296 Marlborough was designed by L. Newcomb and Son (Edgar A. P. Newcomb), architects, and built in 1877-1878 by Goldthwait and Chapin, builders, one of two contiguous houses (294-296 Marlborough).
The houses were built for Harvard law professor James Barr Ames for speculative sale. His father, Samuel Tarbell Ames, was a building contractor credited with having built over thirty residences in the Back Bay between 1879 and 1885. At about the same time as he designed 294-296 Marlborough, Edgar A. P. Newcomb also designed two houses for James B. Ames across the street, at 301–303 Marlborough, with similar distinctive peaked roofs on the bays.
James B. Ames is shown as the owner on the original building permit application for 294-296 Marlborough, dated December 5, 1877, and on the final inspection report, dated October 8, 1878.
He purchased the land for 294-296 Marlborough on December 1, 1877, from investment banker Henry Chapman Wainwright. The land originally was part of one of several parcels purchased from the Boston Water Power Company on January 29, 1866, by a real estate investment trust formed by John Templeman Coolidge, Franklin Evans, and Charles Henry Parker. The trust had subdivided the property into lots, which it sold to investors and builders, who then frequently resold the lots to others.
Click here for an index to the deeds for 296 Marlborough.
On December 17, 1878, 296 Marlborough was purchased from James B. Ames by Samuel Carr, Jr. He and his wife, Susan Waters (Tarbox) Carr, made it their home. They previously had lived at the Hotel Alexandra at 1759 Washington (at Massachusetts Avenue).
Samuel Carr was Cashier of the National Hide and Leather Bank. In 1882, he was named president of the Central National Bank, and in 1883, he became secretary to Frederick Lothrop Ames, then the largest real estate owner in Boston. He subsequently became a trustee of the Ames Estate. Samuel Carr also was an organist and composer.
The Carrs continued to live at 296 Marlborough during the 1901-1902 winter season, but moved thereafter to 403 Commonwealth .
296 Marlborough was not listed in the 1903 Blue Book.
On February 28, 1903, it was purchased from Samuel Carr by Alice Brackett (White) Coolidge, the wife of cotton dealer Francis Lowell Coolidge. They previously had lived in an apartment at 362 Commonwealth. They also maintained a home in Milton.
Alice Coolidge died in December of 1927. 296 Marlborough subsequently was held in a trust established under her will for the benefit of Francis Coolidge. He continued to live there until his death in September of 1942.
On December 24, 1942, 296 Marlborough was acquired from the trust established under Alice Coolidge’s will by real estate dealer Ray C. Johnson, who conveyed the property on the same day to Roger DiPesa.
296 Marlborough was shown as vacant in the 1943 City Directory.
By 1945, 296 Marlborough had been converted into a multiple dwelling, either a lodging house or apartments.
The property changed hand and on September 1, 1949, was acquired by Mrs. Edna Mae (Reynolds) Candage Lovejoy Walsh Grant. She was the former wife of Henry (Harry) Wells Candage, the widow of Everett John Lovejoy and Dr. William Martin Walsh, and the former wife of Wallace Edwin Grant. She lived at 470 Beacon and then at 220 Commonwealth.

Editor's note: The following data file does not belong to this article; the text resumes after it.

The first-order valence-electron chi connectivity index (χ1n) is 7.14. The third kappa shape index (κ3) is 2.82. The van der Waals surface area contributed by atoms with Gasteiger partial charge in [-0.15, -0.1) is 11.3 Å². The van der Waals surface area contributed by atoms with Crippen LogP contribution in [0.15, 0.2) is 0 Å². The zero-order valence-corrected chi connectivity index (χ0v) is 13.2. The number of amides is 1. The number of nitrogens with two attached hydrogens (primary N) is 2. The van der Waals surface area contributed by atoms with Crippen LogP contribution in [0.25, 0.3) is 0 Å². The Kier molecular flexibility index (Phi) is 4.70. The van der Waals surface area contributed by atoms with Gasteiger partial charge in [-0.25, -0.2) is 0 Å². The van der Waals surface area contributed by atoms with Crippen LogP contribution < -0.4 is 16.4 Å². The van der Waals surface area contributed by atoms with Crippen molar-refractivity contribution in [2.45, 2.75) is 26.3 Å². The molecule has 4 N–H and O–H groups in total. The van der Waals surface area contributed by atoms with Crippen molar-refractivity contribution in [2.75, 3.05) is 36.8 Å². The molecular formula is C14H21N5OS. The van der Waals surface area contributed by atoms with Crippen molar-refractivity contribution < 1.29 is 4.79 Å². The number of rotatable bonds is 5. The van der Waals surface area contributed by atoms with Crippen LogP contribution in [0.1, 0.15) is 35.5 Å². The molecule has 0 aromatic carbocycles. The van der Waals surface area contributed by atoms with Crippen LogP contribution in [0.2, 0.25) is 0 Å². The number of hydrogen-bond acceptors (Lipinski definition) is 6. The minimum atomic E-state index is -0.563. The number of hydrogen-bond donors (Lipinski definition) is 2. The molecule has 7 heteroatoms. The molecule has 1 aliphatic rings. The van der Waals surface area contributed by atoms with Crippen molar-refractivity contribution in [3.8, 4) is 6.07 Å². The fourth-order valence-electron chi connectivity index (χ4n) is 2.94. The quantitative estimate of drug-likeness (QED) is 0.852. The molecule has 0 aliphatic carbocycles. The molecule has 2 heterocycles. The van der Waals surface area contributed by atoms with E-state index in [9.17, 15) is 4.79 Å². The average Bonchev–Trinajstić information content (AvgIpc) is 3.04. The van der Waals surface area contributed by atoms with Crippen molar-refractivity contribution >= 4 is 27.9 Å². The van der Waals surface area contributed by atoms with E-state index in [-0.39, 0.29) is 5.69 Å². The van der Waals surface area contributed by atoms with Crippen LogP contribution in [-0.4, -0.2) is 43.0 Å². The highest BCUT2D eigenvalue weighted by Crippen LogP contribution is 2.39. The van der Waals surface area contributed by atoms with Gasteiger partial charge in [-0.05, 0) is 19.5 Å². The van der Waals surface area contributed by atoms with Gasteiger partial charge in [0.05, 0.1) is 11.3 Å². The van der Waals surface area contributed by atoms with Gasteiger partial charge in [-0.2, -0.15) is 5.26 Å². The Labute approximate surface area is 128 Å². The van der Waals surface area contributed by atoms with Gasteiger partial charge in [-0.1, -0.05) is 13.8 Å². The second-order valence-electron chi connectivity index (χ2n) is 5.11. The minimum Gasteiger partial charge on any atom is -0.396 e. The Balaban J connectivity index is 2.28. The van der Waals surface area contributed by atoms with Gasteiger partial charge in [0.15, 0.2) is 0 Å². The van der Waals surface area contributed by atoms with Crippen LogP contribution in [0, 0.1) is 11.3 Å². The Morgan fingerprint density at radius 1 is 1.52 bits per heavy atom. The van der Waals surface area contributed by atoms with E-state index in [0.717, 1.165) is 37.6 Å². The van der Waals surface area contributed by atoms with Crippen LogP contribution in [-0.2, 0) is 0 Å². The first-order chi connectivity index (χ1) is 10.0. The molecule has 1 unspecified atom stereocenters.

On October 1, 1951, Edna Grant was arrested and charged with arranging for illegal abortions, working with three physicians who also were arrested.
On November 15, 1951, Edna Grant transferred 296 Marlborough and her other properties to a trust she established for her benefit with Anna Louise (Day) Hicks as trustee.
Louise Day Hicks was a real estate investor and operator of lodging houses. She and her husband, John Edward Hicks, an engineer, lived in South Boston. She later would become a well-known Boston politician. She was elected to the Boston School Committee in 1961 and was an outspoken opponent of using busing to integrate Boston’s schools. In 1967, she was an unsuccessful candidate for Mayor, but in 1969 was elected to the City Council. In 1970, she was elected to the US Congress, but was defeated for re-election in 1972. She was reelected to the City Council in 1973 and 1975, but then lost two successive bids in 1977 and 1981.
294 Marlborough changed hands and on February 8, 1952, was acquired by Harriett Lorraine (Kirtland) Cory, the widow of Frederick Hurlburt Cory. She remarried soon thereafter to Emil Johnson.
On June 6, 1952, 296 Marlborough was purchased from H. Lorraine Cory Johnson by Matthew Joseph Malloy and his wife, Ione Wilkinson (Lohr) Malloy, who operated it as a lodging house. They lived in Newton.
On February 10, 1954, H. Lorraine Cory (having separated from Emil Johnson) foreclosed on the mortgage given by the Malloys when they purchased 296 Marlborough and took possession of the property. She continued to operate it as a lodging house.
The property changed hands and on May 3, 1961, was purchased by attorney Daniel J. Finn, as trustee of the Daniel J. Finn Trust He and his wife, Mary (Ross) Finn, lived at 294 Marlborough.
In March of 1962, he filed for (and subsequently received) permission to convert the property from a lodging house into seven apartments (which he asserted was the use at the time he purchased the property).
On January 25, 1995, he transferred the property to his children — Deborah R. Finn-McGinnis, Daniel J. Finn, III, Jeffrey R. Finn, Kevin R. Finn, and Kathleen V. Finn. On the same day, they transferred the property to Deborah Finn-McGinnis and Daniel J. Finn, III, as trustees of the 296 Marlborough Street Nominee Trust.
On August 1, 2011, 296 Marlborough was purchased from Deborah R. Finn-McGinnis and Daniel J. Finn, III, by the 296 Marlborough Street LLC (Brent A. Berc, manager of record).
296 Marlborough remained an apartment building in 2017.